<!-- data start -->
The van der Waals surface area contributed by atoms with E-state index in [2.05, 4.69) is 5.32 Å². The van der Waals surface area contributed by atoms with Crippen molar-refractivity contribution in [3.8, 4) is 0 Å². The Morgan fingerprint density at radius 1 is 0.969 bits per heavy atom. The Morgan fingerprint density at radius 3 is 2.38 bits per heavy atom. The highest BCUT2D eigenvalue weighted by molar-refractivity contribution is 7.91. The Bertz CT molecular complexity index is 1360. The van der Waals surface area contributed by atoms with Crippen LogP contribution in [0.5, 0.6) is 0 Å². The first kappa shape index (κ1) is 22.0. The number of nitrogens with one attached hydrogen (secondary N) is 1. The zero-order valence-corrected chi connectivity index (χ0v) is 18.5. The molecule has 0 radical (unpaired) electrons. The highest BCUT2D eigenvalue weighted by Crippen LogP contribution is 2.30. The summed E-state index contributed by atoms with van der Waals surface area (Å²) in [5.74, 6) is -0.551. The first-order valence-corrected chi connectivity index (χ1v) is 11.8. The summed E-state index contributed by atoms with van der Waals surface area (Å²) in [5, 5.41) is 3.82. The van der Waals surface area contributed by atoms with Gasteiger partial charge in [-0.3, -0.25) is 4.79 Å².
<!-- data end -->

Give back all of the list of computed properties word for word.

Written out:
The van der Waals surface area contributed by atoms with E-state index in [2.05, 4.69) is 5.32 Å². The van der Waals surface area contributed by atoms with Crippen molar-refractivity contribution in [3.8, 4) is 0 Å². The Morgan fingerprint density at radius 1 is 0.969 bits per heavy atom. The Morgan fingerprint density at radius 3 is 2.38 bits per heavy atom. The highest BCUT2D eigenvalue weighted by molar-refractivity contribution is 7.91. The Bertz CT molecular complexity index is 1360. The van der Waals surface area contributed by atoms with Crippen LogP contribution in [0.5, 0.6) is 0 Å². The first kappa shape index (κ1) is 22.0. The number of nitrogens with one attached hydrogen (secondary N) is 1. The zero-order valence-corrected chi connectivity index (χ0v) is 18.5. The molecule has 0 radical (unpaired) electrons. The highest BCUT2D eigenvalue weighted by Crippen LogP contribution is 2.30. The summed E-state index contributed by atoms with van der Waals surface area (Å²) in [5.74, 6) is -0.551. The first-order valence-corrected chi connectivity index (χ1v) is 11.8. The summed E-state index contributed by atoms with van der Waals surface area (Å²) in [5, 5.41) is 3.82. The van der Waals surface area contributed by atoms with Gasteiger partial charge in [-0.3, -0.25) is 4.79 Å².